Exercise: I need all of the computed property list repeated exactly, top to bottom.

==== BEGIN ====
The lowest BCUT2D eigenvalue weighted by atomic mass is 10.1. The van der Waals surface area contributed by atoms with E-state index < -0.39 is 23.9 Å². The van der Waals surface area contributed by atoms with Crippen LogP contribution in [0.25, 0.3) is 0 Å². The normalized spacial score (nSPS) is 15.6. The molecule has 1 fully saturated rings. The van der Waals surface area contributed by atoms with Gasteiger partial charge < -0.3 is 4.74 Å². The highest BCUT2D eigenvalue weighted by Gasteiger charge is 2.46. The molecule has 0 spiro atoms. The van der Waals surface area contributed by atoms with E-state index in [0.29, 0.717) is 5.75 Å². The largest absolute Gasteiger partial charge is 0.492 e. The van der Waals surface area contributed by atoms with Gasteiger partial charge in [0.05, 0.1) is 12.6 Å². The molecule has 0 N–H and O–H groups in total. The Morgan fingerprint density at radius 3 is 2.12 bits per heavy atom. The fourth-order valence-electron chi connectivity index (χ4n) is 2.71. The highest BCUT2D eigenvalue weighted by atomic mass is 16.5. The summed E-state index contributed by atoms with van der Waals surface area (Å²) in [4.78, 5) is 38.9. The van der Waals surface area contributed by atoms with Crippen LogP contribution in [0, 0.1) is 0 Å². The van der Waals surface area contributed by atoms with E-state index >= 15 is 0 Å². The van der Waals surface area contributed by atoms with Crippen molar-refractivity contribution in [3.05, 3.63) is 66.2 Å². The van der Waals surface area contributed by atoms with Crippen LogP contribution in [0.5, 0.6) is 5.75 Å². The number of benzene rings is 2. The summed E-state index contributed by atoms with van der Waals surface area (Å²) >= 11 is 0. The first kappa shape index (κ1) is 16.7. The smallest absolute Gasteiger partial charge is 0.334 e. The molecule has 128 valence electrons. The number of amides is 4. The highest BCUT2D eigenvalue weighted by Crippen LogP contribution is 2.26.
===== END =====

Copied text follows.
The lowest BCUT2D eigenvalue weighted by atomic mass is 10.1. The van der Waals surface area contributed by atoms with E-state index < -0.39 is 23.9 Å². The van der Waals surface area contributed by atoms with Crippen LogP contribution in [0.25, 0.3) is 0 Å². The normalized spacial score (nSPS) is 15.6. The molecule has 1 fully saturated rings. The van der Waals surface area contributed by atoms with Gasteiger partial charge < -0.3 is 4.74 Å². The highest BCUT2D eigenvalue weighted by Gasteiger charge is 2.46. The molecule has 0 spiro atoms. The van der Waals surface area contributed by atoms with E-state index in [0.29, 0.717) is 5.75 Å². The largest absolute Gasteiger partial charge is 0.492 e. The van der Waals surface area contributed by atoms with Gasteiger partial charge in [0.05, 0.1) is 12.6 Å². The molecule has 0 N–H and O–H groups in total. The Morgan fingerprint density at radius 3 is 2.12 bits per heavy atom. The fourth-order valence-electron chi connectivity index (χ4n) is 2.71. The highest BCUT2D eigenvalue weighted by atomic mass is 16.5. The summed E-state index contributed by atoms with van der Waals surface area (Å²) in [4.78, 5) is 38.9. The van der Waals surface area contributed by atoms with Crippen LogP contribution in [0, 0.1) is 0 Å². The van der Waals surface area contributed by atoms with E-state index >= 15 is 0 Å². The van der Waals surface area contributed by atoms with Crippen molar-refractivity contribution in [3.05, 3.63) is 66.2 Å². The van der Waals surface area contributed by atoms with Crippen LogP contribution in [0.5, 0.6) is 5.75 Å². The number of benzene rings is 2. The summed E-state index contributed by atoms with van der Waals surface area (Å²) >= 11 is 0. The first kappa shape index (κ1) is 16.7. The smallest absolute Gasteiger partial charge is 0.334 e. The molecule has 128 valence electrons. The number of amides is 4. The highest BCUT2D eigenvalue weighted by Crippen LogP contribution is 2.26.